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What's your real risk?
File Deletion Isn'tThe first thing to note is that file deletion isn't. A simple software tool can bring a file back from the grave.
Here's how it works. A file actually consists of two parts: Information ABOUT the file ( its name, size, etc.) stored in the directory or folder, and a list of actual data blocks containing the actual information in the file. When you "delete" a file, what you are actually doing is two things. First, you mark it as "deleted" in the directory or folder, so it will no longer show up in the directory or folder when you go into it. Secondly, you add the list of blocks to a "free" list so that they can be reused for new files. But all the data is still in those blocks!. So if the blocks haven't been reused yet, the entire file can be resurrected, quite intact.
There's programs to do a "true" erase. I'll cover those in the next installation.
Formatting a drive doesn't delete informationTrue. All it does is write a few information blocks to tell your computer "this is a blank drive". So even "format c:" before sending your computer to a repair shop won't erase all the information on your hard drive.
Browsing inappropriate sites from work will get you firedMost corporate computers in the United States are monitored for inappropriate activity. The network administrator can "look over your shoulder" and see what you are doing on your computer at any given time, invisibly, over your computer's network connection.
Even if you manage to disable the monitor software, you're still not home free. The fact of the matter is that all web browsing goes through a single "gateway" to the Internet (a "web proxy"), and every URL that you browse is logged. There is nothing you can do about this. No software will stop this from happening, because it's a seperate piece of hardware, stuck in a machine room to which you have no access.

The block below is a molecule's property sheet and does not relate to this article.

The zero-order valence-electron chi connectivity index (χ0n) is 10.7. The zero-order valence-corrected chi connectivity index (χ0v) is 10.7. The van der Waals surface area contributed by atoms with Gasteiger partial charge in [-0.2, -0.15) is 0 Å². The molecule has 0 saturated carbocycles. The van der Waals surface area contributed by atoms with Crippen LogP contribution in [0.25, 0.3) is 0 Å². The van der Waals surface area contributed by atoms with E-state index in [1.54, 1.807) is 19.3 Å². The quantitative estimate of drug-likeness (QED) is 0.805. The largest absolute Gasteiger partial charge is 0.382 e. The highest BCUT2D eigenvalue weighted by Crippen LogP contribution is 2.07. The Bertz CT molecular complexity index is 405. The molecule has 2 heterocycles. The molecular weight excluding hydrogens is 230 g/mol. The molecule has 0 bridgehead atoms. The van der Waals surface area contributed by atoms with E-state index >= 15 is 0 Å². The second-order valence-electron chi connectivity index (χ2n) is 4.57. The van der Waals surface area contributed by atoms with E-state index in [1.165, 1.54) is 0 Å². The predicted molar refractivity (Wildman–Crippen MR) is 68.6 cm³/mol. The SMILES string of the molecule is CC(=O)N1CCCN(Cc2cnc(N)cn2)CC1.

And furthermore, no piece of software will stop this from happening. In fact, installing an unlicensed piece of software on a computer at work can get you fired. One local employer was fined $5,000,000 because employees brought unauthorized software to work and installed it on the employer's computer. Now, like most U.S. employers, they have software installed to monitor and prohibit employees from installing software on their computers.
Point: Never do anything on computers at work that you would not want your employer to see.
Note: "anonymizers" will be discussed in the next installation, but are not a panacea.
Your browser caches informationTruth. Generally it caches a list of sites that you've browsed, going back 50 or 100 URL's, and a few megabytes of cached information to speed up future browsing of commonly-accessed sites. So if there are some URL's that you don't want your spouse to see, you may need to either a) use a browser that doesn't leave "tracks", or b) use a program to erase the cache and the URL list.
A computer repair shop can see everything on your hard driveEven if you have a password-protected login, he can mount it on another computer and see its contents. Either remove the hard drive before sending the computer to be repaired, erase it with a secure erase product, or make sure you trust your computer repair technician (i.e., he's a friend). Or make sure you have nothing sensitive on your computer.
Okay, so we've established that there's some privacy issues that you might want to address. Next: How do you address these issues? What software do you need?